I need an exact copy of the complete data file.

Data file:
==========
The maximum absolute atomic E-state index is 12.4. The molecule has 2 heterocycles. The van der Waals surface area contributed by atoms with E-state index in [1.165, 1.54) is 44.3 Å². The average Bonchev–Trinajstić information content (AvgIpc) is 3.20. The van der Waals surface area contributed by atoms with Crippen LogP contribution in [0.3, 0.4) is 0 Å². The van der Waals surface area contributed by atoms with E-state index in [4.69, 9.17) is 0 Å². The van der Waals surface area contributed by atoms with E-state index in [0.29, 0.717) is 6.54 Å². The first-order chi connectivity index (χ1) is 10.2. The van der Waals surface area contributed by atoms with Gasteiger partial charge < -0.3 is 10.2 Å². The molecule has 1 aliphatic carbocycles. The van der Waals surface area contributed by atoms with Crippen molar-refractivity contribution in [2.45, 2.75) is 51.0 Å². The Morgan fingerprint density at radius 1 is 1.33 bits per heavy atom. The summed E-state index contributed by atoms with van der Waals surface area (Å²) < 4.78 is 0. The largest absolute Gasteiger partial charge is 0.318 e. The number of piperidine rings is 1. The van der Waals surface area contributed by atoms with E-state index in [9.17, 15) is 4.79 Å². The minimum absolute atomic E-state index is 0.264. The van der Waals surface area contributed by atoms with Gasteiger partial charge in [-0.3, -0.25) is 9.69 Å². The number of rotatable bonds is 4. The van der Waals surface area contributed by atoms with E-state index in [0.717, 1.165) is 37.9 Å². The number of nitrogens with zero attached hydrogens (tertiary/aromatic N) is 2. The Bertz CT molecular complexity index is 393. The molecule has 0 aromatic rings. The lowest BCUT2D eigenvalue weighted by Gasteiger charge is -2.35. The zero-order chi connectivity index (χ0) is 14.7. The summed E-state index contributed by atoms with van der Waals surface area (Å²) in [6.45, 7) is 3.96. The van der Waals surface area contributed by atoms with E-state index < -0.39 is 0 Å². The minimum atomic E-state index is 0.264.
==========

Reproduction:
The maximum absolute atomic E-state index is 12.4. The molecule has 2 heterocycles. The van der Waals surface area contributed by atoms with E-state index in [1.165, 1.54) is 44.3 Å². The average Bonchev–Trinajstić information content (AvgIpc) is 3.20. The van der Waals surface area contributed by atoms with Crippen LogP contribution in [0.3, 0.4) is 0 Å². The van der Waals surface area contributed by atoms with E-state index in [4.69, 9.17) is 0 Å². The van der Waals surface area contributed by atoms with E-state index in [0.29, 0.717) is 6.54 Å². The first-order chi connectivity index (χ1) is 10.2. The van der Waals surface area contributed by atoms with Gasteiger partial charge < -0.3 is 10.2 Å². The molecule has 1 aliphatic carbocycles. The van der Waals surface area contributed by atoms with Crippen molar-refractivity contribution in [2.45, 2.75) is 51.0 Å². The Morgan fingerprint density at radius 1 is 1.33 bits per heavy atom. The summed E-state index contributed by atoms with van der Waals surface area (Å²) < 4.78 is 0. The largest absolute Gasteiger partial charge is 0.318 e. The number of piperidine rings is 1. The van der Waals surface area contributed by atoms with E-state index in [9.17, 15) is 4.79 Å². The minimum absolute atomic E-state index is 0.264. The van der Waals surface area contributed by atoms with Gasteiger partial charge in [-0.3, -0.25) is 9.69 Å². The number of rotatable bonds is 4. The van der Waals surface area contributed by atoms with E-state index in [0.717, 1.165) is 37.9 Å². The number of nitrogens with zero attached hydrogens (tertiary/aromatic N) is 2. The Bertz CT molecular complexity index is 393. The molecule has 0 aromatic rings. The lowest BCUT2D eigenvalue weighted by Gasteiger charge is -2.35. The zero-order chi connectivity index (χ0) is 14.7. The summed E-state index contributed by atoms with van der Waals surface area (Å²) in [6.45, 7) is 3.96. The van der Waals surface area contributed by atoms with E-state index < -0.39 is 0 Å². The minimum atomic E-state index is 0.264.